Capacity building can be time intensive, but it is a vitally important step in nurturing healthy partnerships aimed at transformational development. Without this step, the heavy lifting required to engage in long-term, sustainable projects too often depends on outsiders. And while long-term engagement provides a platform for a catalytic presence, it can also result an unwanted dependency. Surely someone has written about this in the literature about Asset-Based Community Development . . . oh, here it is. Capacity building, however, has more to do with developing people than building programs. Offering training for a set of skills is important and could be accomplished in a single trip, one visit, a seminar. Developing new attitudes takes time.
A recent participant on a short-term ministry team with us here in Slovakia shared about how meaningful the experience was for her and her sons. In her job she is responsible for leading a local government program aimed at engaging the entire community. She sent to me a copy of a newsletter she had mailed to her employees. She included this line, "We create spaces, places, and programs that allow people - all different kinds of people - to learn a little more about each other, to become more tolerant regardless of race, religion, ability, or age." Perhaps the information I had shared with the team about the importance of engaging cross-culturally has more of an impact than I imagined.
Last month I was practicing the art of being a catalyst while trying a bit of capacity building as well. The project in view has to do with housing and nurturing healthy communities. The conversation focused mainly on housing and how important it was to identify talented, interested, committed local leadership. No small task. In describing the plan, I shared about the importance of breaking down barriers by insisting that the housing plan be inclusive. In context this means having a foundational commitment to including different ethnicities and persons of different religious convictions committed to working side-by-side for a common cause. And then my partner in this conversation drops this bomb: "I do not know of any organization outside the church where people are willing to work together in this way."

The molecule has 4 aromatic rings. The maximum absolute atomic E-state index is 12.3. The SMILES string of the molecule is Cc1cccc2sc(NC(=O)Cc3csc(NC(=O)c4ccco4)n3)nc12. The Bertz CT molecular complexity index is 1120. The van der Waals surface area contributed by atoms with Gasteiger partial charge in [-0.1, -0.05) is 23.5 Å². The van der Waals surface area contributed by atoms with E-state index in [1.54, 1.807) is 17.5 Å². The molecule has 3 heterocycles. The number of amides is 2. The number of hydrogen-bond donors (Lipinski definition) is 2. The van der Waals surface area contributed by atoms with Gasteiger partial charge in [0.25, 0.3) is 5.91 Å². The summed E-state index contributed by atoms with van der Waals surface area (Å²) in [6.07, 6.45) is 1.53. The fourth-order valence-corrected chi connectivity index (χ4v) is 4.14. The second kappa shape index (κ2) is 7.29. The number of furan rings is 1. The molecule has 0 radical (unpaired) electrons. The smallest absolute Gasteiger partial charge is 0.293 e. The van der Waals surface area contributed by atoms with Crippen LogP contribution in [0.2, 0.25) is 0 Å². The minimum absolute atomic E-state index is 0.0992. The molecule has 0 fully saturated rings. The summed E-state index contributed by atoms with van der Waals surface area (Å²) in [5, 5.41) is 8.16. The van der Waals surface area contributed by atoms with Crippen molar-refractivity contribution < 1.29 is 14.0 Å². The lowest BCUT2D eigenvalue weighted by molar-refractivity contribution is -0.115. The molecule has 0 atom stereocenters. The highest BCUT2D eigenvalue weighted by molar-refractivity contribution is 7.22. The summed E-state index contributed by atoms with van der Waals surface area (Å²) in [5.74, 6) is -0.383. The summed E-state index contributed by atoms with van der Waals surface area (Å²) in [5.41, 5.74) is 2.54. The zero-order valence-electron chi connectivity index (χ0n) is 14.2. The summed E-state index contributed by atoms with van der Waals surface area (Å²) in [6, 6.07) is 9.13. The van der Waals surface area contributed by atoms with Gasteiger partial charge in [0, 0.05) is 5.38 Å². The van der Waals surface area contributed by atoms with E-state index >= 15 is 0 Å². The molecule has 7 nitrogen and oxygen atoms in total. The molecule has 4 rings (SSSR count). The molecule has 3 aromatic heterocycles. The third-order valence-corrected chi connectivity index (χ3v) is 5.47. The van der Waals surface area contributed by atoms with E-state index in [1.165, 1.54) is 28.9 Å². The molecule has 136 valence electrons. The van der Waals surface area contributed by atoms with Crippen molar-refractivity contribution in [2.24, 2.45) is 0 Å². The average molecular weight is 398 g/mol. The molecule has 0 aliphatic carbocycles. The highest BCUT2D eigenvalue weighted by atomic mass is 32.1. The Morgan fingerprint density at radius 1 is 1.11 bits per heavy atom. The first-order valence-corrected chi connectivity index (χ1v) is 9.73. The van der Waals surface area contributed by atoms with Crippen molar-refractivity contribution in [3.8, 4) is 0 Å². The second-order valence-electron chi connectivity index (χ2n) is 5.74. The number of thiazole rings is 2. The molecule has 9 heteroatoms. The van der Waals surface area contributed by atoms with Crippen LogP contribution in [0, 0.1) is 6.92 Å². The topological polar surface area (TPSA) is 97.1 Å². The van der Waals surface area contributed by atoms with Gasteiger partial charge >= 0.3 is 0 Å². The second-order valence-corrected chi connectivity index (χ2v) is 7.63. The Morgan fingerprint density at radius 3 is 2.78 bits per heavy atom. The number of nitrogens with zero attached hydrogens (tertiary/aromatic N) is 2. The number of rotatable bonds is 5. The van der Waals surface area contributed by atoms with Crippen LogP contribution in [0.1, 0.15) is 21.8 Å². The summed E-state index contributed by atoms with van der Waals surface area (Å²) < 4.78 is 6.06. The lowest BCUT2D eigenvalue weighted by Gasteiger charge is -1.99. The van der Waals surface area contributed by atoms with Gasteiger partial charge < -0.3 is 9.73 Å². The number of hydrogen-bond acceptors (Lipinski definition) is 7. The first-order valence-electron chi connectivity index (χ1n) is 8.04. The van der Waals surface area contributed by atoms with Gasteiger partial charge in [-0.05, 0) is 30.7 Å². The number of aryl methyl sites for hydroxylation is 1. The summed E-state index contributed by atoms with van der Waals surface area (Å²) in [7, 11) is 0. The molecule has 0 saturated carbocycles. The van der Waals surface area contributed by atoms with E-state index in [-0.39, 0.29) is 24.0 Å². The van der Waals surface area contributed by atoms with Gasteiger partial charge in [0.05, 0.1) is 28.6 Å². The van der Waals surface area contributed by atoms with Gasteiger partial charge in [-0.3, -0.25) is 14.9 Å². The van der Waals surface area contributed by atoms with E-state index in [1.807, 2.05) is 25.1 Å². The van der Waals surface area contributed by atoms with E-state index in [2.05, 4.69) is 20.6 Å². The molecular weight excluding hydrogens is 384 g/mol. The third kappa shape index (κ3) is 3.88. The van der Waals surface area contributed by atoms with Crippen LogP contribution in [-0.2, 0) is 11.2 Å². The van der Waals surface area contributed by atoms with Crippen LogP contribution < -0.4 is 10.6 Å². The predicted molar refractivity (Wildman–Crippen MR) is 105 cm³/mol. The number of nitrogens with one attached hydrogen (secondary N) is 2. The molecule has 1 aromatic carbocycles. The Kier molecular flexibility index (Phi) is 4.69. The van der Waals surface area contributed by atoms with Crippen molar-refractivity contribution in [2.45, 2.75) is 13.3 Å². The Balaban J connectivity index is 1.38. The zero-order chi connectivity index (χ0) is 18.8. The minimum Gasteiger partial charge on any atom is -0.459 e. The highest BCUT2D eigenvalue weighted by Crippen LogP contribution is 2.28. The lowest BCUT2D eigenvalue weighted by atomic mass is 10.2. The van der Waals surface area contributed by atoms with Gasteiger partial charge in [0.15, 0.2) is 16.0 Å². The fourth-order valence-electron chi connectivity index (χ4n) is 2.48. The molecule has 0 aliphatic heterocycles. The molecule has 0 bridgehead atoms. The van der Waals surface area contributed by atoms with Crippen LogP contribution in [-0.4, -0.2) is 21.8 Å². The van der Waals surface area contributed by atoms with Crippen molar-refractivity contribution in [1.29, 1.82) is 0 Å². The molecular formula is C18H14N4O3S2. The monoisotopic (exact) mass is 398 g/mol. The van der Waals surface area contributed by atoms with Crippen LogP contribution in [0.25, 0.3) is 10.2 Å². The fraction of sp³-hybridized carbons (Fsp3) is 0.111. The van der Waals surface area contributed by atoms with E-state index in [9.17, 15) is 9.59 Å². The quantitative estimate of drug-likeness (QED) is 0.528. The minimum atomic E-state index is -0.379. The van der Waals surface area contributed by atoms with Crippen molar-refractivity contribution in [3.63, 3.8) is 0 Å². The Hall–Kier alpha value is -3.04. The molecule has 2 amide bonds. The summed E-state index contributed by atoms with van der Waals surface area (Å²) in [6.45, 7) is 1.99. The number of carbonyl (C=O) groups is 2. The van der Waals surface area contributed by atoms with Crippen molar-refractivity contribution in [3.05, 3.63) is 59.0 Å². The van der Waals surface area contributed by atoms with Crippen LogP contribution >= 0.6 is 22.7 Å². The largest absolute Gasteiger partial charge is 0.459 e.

As I reflected on these three conversations, I tried to find a place for the church. Or perhaps I was trying to squeeze these conversations into the church I know. And you know what? I am ashamed to admit that they do not fit in the church I know. Hear me now, I am not saying that they do not belong. I am saying that the church I know does not open herself up to developing people with different attitudes and with a commitment towards being more tolerant. And then the dissonance of the third thread. Where, outside the church can you find people willing to work together this way? I suspect you find that willingness in a lot of places . . . places outside the church I know where cultivating beloved community takes priority over insulating privileged opportunity. Cultivating beloved community creates an oasis for travelers on the journey towards the Peaceable Kingdom. It is a goal unto itself that also serves as a reminder of how much further we have to go.